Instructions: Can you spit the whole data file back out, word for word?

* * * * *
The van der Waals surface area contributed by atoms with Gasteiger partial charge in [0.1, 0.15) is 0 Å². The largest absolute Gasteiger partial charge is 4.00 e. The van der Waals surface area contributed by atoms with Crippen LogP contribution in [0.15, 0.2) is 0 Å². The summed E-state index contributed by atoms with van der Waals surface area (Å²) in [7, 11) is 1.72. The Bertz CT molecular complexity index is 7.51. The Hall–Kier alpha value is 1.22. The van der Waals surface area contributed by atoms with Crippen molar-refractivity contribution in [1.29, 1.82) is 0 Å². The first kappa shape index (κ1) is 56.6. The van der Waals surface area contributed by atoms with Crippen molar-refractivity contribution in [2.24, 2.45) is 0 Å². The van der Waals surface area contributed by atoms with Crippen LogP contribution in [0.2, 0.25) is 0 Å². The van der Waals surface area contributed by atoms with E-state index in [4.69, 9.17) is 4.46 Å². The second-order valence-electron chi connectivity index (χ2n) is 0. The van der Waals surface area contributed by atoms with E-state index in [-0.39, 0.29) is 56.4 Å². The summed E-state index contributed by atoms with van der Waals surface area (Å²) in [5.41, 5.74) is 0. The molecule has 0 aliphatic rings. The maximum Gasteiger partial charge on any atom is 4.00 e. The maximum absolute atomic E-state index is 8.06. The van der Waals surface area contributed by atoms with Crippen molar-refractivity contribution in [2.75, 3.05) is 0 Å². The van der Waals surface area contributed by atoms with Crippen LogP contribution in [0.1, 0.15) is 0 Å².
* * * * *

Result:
The van der Waals surface area contributed by atoms with Gasteiger partial charge in [0.1, 0.15) is 0 Å². The largest absolute Gasteiger partial charge is 4.00 e. The van der Waals surface area contributed by atoms with Crippen LogP contribution in [0.15, 0.2) is 0 Å². The summed E-state index contributed by atoms with van der Waals surface area (Å²) in [7, 11) is 1.72. The Bertz CT molecular complexity index is 7.51. The Hall–Kier alpha value is 1.22. The van der Waals surface area contributed by atoms with Crippen molar-refractivity contribution in [1.29, 1.82) is 0 Å². The first kappa shape index (κ1) is 56.6. The van der Waals surface area contributed by atoms with Crippen molar-refractivity contribution in [2.24, 2.45) is 0 Å². The van der Waals surface area contributed by atoms with Crippen LogP contribution in [0.2, 0.25) is 0 Å². The van der Waals surface area contributed by atoms with E-state index in [4.69, 9.17) is 4.46 Å². The second-order valence-electron chi connectivity index (χ2n) is 0. The van der Waals surface area contributed by atoms with E-state index in [-0.39, 0.29) is 56.4 Å². The summed E-state index contributed by atoms with van der Waals surface area (Å²) in [5.41, 5.74) is 0. The molecule has 0 aliphatic rings. The maximum Gasteiger partial charge on any atom is 4.00 e. The maximum absolute atomic E-state index is 8.06. The van der Waals surface area contributed by atoms with Crippen molar-refractivity contribution in [2.75, 3.05) is 0 Å². The van der Waals surface area contributed by atoms with Crippen LogP contribution in [0.1, 0.15) is 0 Å².